• No results found

Child the spring of hidden endowments a review manuscript


Academic year: 2020

Share "Child the spring of hidden endowments a review manuscript"


Loading.... (view fulltext now)

Full text


Full Length Research Article


*Idrisa Hassan

Department of Education, Govt. of Jammu and Kashmir, India


This study was aimed to identify and review evidence in respect of the process of development for children from birth up to the age of five. There is abundant research that highlights the significance of children’s play in natural space. Natural environment provide rich settings to support children’s play drives, affording a diversity of possibilities for play behaviours. Such play experiences fulfill their biological potential for connection and affiliation with the natural world. This review supports the importance of children’s play in natural space and associated benefits to their health and well being. Such experiences also enhance cognitive, physical and affective development in children, and may profoundly influence future individual and societal relationships with the natural world.

Copyright © 2014 Idrisa Hassan. This is an open access article distributed under the Creative Commons Attribution License, which permits unrestricted use, distribution, and reproduction in any medium, provided the original work is properly cited.


The one who descends on earth as the messenger of the past and ambassador of the future- containing within him/herself all powers and possibilities, is the CHILD. The child is truly the symbol of naturalness, spontaneity, love, peace, innocence and grace. It has been said that in order to live longer and to make life joyful; it is necessary to be like a child and look at the world through the eyes of a child. Children are the most beautiful blossoms in the nature’s paradise. They have been the subjects of the poets and objects of delight to everybody. A child is the hope and aspiration of the family, the light of the world. Each child is unique. Each child can express his/her unique endowments if provided with adequate nurture, appropriate environment and the opportunity. Each one can flourish, shine in his/her own line. The child is not only the potential asset of family but also the future of the world. It is the imperative need of the citizens of the world to nourish and educate children leading to their total development and self-expression.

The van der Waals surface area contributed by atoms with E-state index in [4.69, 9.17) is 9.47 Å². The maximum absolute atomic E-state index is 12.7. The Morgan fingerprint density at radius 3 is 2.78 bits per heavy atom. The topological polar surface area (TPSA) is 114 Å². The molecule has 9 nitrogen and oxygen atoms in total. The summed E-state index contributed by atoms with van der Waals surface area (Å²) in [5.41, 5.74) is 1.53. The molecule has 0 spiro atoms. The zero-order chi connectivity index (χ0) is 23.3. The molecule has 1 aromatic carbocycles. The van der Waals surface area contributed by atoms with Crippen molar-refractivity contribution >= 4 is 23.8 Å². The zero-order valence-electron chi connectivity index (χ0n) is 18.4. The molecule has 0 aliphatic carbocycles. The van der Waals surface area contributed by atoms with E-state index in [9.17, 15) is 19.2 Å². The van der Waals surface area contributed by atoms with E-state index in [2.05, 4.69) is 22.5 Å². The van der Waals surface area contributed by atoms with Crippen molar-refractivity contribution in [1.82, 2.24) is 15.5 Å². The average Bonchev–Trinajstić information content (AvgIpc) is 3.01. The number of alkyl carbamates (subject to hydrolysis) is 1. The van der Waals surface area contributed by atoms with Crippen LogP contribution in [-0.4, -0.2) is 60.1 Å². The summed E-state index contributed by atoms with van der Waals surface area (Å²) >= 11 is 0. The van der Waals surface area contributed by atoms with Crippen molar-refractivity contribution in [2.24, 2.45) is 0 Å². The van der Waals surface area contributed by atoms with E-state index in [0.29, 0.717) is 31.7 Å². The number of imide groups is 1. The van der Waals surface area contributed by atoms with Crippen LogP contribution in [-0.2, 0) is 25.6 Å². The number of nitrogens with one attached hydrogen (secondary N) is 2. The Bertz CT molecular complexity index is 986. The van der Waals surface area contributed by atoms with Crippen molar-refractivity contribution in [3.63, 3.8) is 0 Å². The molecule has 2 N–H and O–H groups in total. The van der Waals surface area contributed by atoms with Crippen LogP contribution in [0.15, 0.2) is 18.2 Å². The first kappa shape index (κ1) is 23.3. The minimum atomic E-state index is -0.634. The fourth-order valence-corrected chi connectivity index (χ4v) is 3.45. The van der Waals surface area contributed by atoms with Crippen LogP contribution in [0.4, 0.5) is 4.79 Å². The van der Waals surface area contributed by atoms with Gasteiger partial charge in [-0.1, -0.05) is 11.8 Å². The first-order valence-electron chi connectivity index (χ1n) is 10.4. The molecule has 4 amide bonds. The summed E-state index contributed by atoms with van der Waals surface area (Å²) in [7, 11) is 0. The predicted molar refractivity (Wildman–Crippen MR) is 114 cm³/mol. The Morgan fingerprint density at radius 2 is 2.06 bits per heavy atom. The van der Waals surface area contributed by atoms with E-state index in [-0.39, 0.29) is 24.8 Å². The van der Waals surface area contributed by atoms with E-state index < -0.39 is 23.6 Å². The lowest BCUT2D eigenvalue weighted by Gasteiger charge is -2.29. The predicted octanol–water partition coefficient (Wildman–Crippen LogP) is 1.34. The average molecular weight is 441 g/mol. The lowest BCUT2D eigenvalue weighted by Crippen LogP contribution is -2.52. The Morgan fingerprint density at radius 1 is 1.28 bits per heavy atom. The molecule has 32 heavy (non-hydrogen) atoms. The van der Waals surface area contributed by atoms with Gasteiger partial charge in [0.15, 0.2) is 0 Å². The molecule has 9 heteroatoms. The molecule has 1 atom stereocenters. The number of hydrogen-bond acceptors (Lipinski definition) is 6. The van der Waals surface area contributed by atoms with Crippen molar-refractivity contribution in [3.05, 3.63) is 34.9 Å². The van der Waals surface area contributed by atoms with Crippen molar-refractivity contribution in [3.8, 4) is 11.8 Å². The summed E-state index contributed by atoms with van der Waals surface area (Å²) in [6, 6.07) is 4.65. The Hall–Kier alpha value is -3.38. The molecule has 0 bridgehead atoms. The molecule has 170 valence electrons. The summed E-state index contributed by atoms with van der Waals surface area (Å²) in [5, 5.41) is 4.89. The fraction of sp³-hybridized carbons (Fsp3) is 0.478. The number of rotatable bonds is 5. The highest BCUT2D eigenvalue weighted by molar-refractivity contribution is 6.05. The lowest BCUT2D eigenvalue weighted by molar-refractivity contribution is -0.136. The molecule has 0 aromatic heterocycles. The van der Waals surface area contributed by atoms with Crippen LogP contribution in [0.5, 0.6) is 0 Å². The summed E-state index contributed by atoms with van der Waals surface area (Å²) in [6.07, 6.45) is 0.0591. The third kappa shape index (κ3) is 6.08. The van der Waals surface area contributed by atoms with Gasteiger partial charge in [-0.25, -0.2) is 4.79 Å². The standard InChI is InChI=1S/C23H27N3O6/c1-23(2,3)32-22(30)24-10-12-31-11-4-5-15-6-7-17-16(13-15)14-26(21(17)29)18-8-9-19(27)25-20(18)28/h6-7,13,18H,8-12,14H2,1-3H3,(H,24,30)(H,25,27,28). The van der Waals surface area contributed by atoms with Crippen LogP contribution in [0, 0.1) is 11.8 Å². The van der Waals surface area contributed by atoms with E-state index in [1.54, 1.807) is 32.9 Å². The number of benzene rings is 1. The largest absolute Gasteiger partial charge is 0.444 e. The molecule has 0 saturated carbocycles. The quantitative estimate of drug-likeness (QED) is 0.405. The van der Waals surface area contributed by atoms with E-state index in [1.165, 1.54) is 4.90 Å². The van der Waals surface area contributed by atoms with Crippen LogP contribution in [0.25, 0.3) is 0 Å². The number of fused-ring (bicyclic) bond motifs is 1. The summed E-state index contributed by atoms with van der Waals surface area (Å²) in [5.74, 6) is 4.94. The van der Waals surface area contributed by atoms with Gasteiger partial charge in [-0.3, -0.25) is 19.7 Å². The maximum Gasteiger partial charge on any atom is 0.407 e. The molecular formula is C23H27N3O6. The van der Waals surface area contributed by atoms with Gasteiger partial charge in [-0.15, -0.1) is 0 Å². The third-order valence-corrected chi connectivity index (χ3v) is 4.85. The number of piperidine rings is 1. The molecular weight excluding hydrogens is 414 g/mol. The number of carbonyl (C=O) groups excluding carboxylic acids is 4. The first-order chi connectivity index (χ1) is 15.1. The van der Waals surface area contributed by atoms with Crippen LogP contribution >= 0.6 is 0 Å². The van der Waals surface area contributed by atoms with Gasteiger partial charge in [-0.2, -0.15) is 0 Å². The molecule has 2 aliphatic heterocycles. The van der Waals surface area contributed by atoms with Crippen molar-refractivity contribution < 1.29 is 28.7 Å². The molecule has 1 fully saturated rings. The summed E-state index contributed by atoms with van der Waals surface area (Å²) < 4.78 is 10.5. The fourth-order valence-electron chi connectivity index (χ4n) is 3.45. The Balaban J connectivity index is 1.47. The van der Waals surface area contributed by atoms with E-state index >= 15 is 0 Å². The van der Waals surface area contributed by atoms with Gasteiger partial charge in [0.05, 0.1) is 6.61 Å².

*Corresponding author: Idrisa Hassan

Department of Education, Govt. of Jammu and Kashmir, India

Problems and Issues

As the society is in flux both socially as well as economically, the needs of children are constantly changing. A whole range of factors- including inadequate nutrition, poor health and lack of care and stimulation result in slow brain development in children than they should or failing to develop properly. This damages their health, education and their ability to earn as adults, their reproductive choices, their parenting and ultimately their life chances. Currently, the change in needs of the children are due to some additional situations, such as abandonment, war, urbanization, new health challenges, etc. In addition, the problems faced by the children can be summed as under:-

• The problem of repeated separation from mother may weaken attachment to the mother and results in bad child care.

• The diversity of child care environments affects the quality of childcare and in turn affects development.

• The interrelationship between home and childcare environments and how the interaction may affect child development.



International Journal of Development Research

Vol. 4, Issue, 5, pp. 1187-1192, May,2014


Article History:

Received 27th February, 2014

Received in revised form 25th March, 2014

Accepted 13th April, 2014

Published online 31st May, 2014

Key words:


• The parental social class and socio-economic status (SES) also affects child development.

• The problem of ignorant and faulty child-rearing practices affects the child development, by suppressing the spontaneity during early childhood.

Nature and Child Development